Business models are changing, customer relationships are becoming more direct, more immediate and more experience orientated.
To help with change, companies are turning to every kind of consultant, as well as innovating on their own. Management and technology consultants are re-platforming and process improving for business efficiency in a world of digital transformation. User experience designers are fixing problems for the customer around research and ethnography. Big business is looking to start ups for inspiration, and start-ups are gearing for sale to big businesses.
Brand experiences are becoming more seamless, more self-service and more efficient around tasks and journeys.
But they are also less and less differentiated.
For example, based on user-experience alone, how different are rivals in the mobile ‘ride hail’ space? They both geolocate you on a dynamic map with car icons moving in real-time, connect you to the nearest driver and allow you to pay through a pre-registered account, choose from tiered offers and ride share.
How different are airlines that offer loyalty-driven travel management apps with integrated boarding cards, parking locators and flight booking services, then board you at the same airport, to the same destination, on the same Airbus A380, with a lounge serving the same food and wine, in the same alliance?
How different are premium music streaming services that offer the same artists, the same playlist features, the same offline functionality and personalised recommendations around your selections and preferences?
How different are banks when they all offer mobile banking around the same balance checking, money transfer, interest rates and spending habits data?
How different are retailers that offer an omni-channel path to purchase, loyalty schemes, click and collect, home delivery, rich in-store experiences and the same consumer brands for the same price?
The answer is, not very different at all.
Which leads to the question: in the experience economy, how will we help consumers to choose between similar options when everything is digitized, optimized, personalized and instant?
Or more simply, how will we choose when everything is the same?
The answer, as it was for detergent brands in the 1950s, is that we don’t just create good customer experiences, but we focus on creating differentiated brand experiences. Detergents used the same chemicals, were packaged in the same boxes and offered ‘whiter whites’ next to each other on the same supermarket shelf. Differentiation depended on name, identity and awareness through advertising as well as aggressive distribution strategies to dominate the shopping experience.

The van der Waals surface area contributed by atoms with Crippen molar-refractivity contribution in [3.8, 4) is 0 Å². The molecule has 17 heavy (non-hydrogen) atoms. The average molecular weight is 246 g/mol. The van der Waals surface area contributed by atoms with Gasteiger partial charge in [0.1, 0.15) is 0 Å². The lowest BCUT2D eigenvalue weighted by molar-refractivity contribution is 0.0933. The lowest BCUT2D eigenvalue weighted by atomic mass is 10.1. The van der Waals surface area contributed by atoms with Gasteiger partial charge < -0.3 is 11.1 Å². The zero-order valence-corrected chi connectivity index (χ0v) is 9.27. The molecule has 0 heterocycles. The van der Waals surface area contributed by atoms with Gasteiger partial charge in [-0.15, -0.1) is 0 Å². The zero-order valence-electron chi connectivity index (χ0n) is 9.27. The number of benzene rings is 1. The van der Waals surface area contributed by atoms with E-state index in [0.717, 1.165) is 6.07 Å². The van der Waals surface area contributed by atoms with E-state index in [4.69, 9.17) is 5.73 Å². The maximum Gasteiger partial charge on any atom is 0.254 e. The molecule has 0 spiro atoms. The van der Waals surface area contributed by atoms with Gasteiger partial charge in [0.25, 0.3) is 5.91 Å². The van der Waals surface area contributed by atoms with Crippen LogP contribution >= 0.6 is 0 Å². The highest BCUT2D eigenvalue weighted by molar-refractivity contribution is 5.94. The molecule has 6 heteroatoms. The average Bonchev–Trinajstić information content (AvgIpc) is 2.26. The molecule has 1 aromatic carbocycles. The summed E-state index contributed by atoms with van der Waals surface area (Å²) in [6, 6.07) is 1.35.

Unlike the 1950s however, this is no longer simply a matter of packaging, distribution and advertising, but dependent on a more complex ‘experience chain’ that exploits the full potential of a connected world to differentiate and deliver ubiquitous, seamless, personalized, contextual, immediate and convenient products and services regardless of channel or location. In other words, we have to differentiate through a full brand experience proposition, rather than just a product or service promise of quality, effectiveness or reliability.
This looks more like Amazon Prime Now, or BMW Drive Now – in fact any brand with Now in the name – that attend both to new customer experience hygiene factors in a connected world, and the need to stand for something unique and integrate it effortlessly into the journey from awareness to purchase and loyalty. So the customer doesn’t just have a good experience, they have a unique one.
We are leaving the era of digital disruption and entering a new age of differentiation. Brands that thrive and grow will know how to deliver difference, as well as efficiency, in an age when both are essential to success.
Tom is a brand strategist with international experience and has worked with some of the world’s leading brands and businesses to drive growth through brand thinking in a connected world. He is global head of strategy for FutureBrand Worldwide with responsibility for strategy, corporate development and the firm’s methodologies. He is also author of the FutureBrand Index – a unique perception study of the PwC Global Top 100 Companies by market capitalisation.
Tom has a Masters degree in organisational consulting and writes and speaks on topics including brand experience, organisational change and the future.
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